The Latest in Subsurface Investigations Seismic Surface Waves (MASW)


Image of hydroGEOPHYSICS staffer Beau Neal swinging a sledgehammer for a MASW seismic survey - Photography by Shawn Calendine

Solutions for a complex world: Seismic Surface Waves

Subsurface Investigations Using Multi-Channel Analysis of Surface Waves (MASW)

 Article by: Jeremy Strohmeyer | hydroGEOPHYSICS


The MASW method is based on the measurement of surface wave energy, also known as ground roll.

As engineering and consulting professionals, we grapple with the challenges of designing projects on top of and across unknown subsurfaces. Geologic features, visual inspections, infrastructure, and historical documents can only give us clues to what is happening beneath our feet. Geophysical tools (such as seismic methods) can offer an inexpensive way to quantitatively understand large subsurface areas.


Image of hydrogeophysics field personal performing an MASW seismic survey on a dam - Photograph by Shawn Calendine.


Seismic methods are some of the most widely used exploration techniques in the geotechnical industry. Seismic investigations have been used to improve the understanding of numerous geological, geotechnical, and hydrogeological projects.  A variety of techniques can be employed including seismic refraction, seismic reflection, and multi-channel analysis of surface waves (MASW).

Seismic investigations are used to improve the understanding of numerous geological, geotechnical, and hydrogeological projects.

The MASW method is based on the measurement of surface wave energy, also known as ground roll. A seismic wave is introduced into the subsurface, typically using a hammer blow or an accelerated weight drop. Energy radiates out from the source point, with higher frequency surface waves traveling closer to the surface and lower frequency surface waves able to penetrate deeper. This energy is detected on the surface at a series of receivers (geophones) spaced regularly. A seismograph records the travel time and amplitude of the energy from the source at the receivers. The fundamental property utilized in MASW is dispersion, or change in phase velocity with frequency, which allows us to model the shear wave velocity of the subsurface.


These images show MASW results and the variability of cemented sand above bedrock. This information is valuable in determining the optimal placement of extraction wells to remove groundwater contamination. Image by Jeremy Strohmeyer.

Click for a larger image | Plot produced by Jeremy Strohmeyer | hydroGEOPHYSICS

The MASW method provides a direct indication of soil stiffness and is well suited to identifying soft soil zones, cemented sands, and depth to bedrock.  These profiles show the variability of a cemented sand layer within sediments overlying bedrock.  These results were used to determine the optimal placement of groundwater extraction wells to remove contamination.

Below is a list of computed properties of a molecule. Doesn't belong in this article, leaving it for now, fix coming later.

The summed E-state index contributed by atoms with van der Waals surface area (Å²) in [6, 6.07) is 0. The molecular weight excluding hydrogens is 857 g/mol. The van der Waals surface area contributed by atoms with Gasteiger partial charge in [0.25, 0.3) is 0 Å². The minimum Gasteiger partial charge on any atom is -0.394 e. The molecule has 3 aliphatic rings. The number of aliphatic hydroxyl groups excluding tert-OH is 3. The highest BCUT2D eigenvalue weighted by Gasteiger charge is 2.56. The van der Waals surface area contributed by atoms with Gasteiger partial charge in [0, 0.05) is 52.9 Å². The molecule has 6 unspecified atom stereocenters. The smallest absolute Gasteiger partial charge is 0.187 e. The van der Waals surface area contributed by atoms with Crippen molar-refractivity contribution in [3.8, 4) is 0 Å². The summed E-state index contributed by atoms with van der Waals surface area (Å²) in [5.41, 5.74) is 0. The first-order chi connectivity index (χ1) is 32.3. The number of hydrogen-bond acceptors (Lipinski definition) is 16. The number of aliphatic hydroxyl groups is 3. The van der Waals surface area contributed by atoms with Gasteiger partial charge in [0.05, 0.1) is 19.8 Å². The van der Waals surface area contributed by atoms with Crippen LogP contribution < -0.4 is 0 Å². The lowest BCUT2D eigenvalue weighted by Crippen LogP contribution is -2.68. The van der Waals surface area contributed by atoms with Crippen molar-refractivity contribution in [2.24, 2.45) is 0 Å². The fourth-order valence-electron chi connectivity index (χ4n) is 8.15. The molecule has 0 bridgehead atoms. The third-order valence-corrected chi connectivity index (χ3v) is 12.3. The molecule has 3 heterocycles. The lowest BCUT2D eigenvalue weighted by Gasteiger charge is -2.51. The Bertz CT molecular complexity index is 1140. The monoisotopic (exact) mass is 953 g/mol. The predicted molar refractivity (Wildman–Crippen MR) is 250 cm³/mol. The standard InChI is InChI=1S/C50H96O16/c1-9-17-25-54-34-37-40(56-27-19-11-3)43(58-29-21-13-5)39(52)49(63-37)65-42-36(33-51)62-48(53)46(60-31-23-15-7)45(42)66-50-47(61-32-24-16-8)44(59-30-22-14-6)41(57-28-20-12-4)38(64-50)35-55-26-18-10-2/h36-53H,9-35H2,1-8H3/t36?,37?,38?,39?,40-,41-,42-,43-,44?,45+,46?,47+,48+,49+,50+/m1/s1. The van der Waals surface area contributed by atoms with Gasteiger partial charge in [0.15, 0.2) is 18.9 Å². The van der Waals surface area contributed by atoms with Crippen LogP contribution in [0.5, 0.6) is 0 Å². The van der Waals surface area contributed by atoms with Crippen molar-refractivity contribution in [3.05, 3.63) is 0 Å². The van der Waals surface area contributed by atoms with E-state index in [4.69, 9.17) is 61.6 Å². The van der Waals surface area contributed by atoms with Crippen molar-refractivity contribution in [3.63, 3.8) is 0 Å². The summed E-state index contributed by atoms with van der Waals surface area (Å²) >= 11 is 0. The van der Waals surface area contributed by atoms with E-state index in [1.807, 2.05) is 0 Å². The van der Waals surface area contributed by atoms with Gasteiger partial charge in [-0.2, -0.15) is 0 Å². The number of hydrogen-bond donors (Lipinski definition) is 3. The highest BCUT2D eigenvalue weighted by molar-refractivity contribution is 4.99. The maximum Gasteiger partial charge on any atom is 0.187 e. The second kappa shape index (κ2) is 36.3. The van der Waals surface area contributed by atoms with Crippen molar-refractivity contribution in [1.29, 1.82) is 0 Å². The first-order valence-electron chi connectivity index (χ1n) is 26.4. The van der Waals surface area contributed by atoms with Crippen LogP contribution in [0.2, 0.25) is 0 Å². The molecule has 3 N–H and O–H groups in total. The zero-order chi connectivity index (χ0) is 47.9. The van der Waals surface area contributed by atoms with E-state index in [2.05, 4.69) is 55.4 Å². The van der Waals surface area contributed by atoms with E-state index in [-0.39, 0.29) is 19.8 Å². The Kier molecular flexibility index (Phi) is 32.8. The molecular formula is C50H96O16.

The MASW method is ideal for investigating layered media and identifying velocity inversions that other seismic methods could have difficulty detecting, such as soft soil zones beneath stiff or cemented soil or weathered bedrock beneath more competent bedrock. HGI has conducted surveys in various situations, from large-scale surveys in very rugged terrain to small-scale surveys in dense urban areas. The MASW method applies to many areas, including:
depth-to-bedrock surveys, stratigraphic mapping, void detection, and seismic hazard determination.

If you have a project where surface wave imaging could benefit you or your client, give us a call, and we will work to design your specialized survey. We are passionate about what we do, and we take pride in providing an honest assessment of the possible applications or limitations of geophysical technologies.


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About the Author: Jeremy Strohmeyer | hydroGEOPHYSICS

Jeremy Strohmeyer is a Senior Project Manager for hydroGEOPHYSICS, Inc (HGI). He has a broad range of experience with surface, underwater, and borehole near-surface geophysical methods. Jeremy has a particular interest in seismic methods, including: refraction, reflection, and surface wave methods.

Jeremy is a licensed geologist in the states of Arizona, Kansas, Missouri, and North Carolina. He has participated in committees and leadership positions in several organizations, including EEGS, AEG, SEG, SAME, and ITE. Jeremy holds a BS in Geology & Geophysics and an MS in Geology & Geophysics from the University of Missouri-Rolla.

Jeremy’s HGI Webpage  |  Jeremy’s LinkedIn Page

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